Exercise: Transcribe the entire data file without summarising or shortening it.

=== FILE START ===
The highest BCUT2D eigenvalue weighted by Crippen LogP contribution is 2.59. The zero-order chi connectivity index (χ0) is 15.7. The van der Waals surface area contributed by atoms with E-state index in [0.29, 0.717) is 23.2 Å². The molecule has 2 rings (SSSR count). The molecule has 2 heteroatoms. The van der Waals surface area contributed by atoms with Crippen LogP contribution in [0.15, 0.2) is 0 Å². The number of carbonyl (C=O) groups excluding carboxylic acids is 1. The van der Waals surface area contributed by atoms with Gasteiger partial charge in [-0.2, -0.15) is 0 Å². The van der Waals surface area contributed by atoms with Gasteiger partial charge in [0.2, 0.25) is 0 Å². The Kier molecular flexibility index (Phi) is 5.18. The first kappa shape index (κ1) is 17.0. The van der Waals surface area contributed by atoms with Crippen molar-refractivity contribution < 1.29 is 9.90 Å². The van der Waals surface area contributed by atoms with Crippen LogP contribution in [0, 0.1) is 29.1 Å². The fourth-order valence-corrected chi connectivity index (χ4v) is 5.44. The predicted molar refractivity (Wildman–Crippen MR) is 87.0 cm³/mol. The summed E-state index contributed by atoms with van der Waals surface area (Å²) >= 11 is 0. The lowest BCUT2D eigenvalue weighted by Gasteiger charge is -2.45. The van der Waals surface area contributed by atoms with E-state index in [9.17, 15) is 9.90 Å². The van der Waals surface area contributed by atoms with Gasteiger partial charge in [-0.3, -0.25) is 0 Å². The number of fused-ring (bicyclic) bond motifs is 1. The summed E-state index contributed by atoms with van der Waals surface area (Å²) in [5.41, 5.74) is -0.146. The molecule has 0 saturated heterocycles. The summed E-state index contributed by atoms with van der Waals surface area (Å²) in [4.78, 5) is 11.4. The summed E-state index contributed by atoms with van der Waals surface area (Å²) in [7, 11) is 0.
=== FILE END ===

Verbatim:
The highest BCUT2D eigenvalue weighted by Crippen LogP contribution is 2.59. The zero-order chi connectivity index (χ0) is 15.7. The van der Waals surface area contributed by atoms with E-state index in [0.29, 0.717) is 23.2 Å². The molecule has 2 rings (SSSR count). The molecule has 2 heteroatoms. The van der Waals surface area contributed by atoms with Crippen LogP contribution in [0.15, 0.2) is 0 Å². The number of carbonyl (C=O) groups excluding carboxylic acids is 1. The van der Waals surface area contributed by atoms with Gasteiger partial charge in [-0.2, -0.15) is 0 Å². The van der Waals surface area contributed by atoms with Gasteiger partial charge in [0.2, 0.25) is 0 Å². The Kier molecular flexibility index (Phi) is 5.18. The first kappa shape index (κ1) is 17.0. The van der Waals surface area contributed by atoms with Crippen molar-refractivity contribution < 1.29 is 9.90 Å². The van der Waals surface area contributed by atoms with Crippen LogP contribution in [0, 0.1) is 29.1 Å². The fourth-order valence-corrected chi connectivity index (χ4v) is 5.44. The predicted molar refractivity (Wildman–Crippen MR) is 87.0 cm³/mol. The summed E-state index contributed by atoms with van der Waals surface area (Å²) >= 11 is 0. The lowest BCUT2D eigenvalue weighted by Gasteiger charge is -2.45. The van der Waals surface area contributed by atoms with E-state index in [9.17, 15) is 9.90 Å². The van der Waals surface area contributed by atoms with Gasteiger partial charge in [-0.3, -0.25) is 0 Å². The number of fused-ring (bicyclic) bond motifs is 1. The summed E-state index contributed by atoms with van der Waals surface area (Å²) in [5.41, 5.74) is -0.146. The molecule has 0 saturated heterocycles. The summed E-state index contributed by atoms with van der Waals surface area (Å²) in [4.78, 5) is 11.4. The summed E-state index contributed by atoms with van der Waals surface area (Å²) in [7, 11) is 0.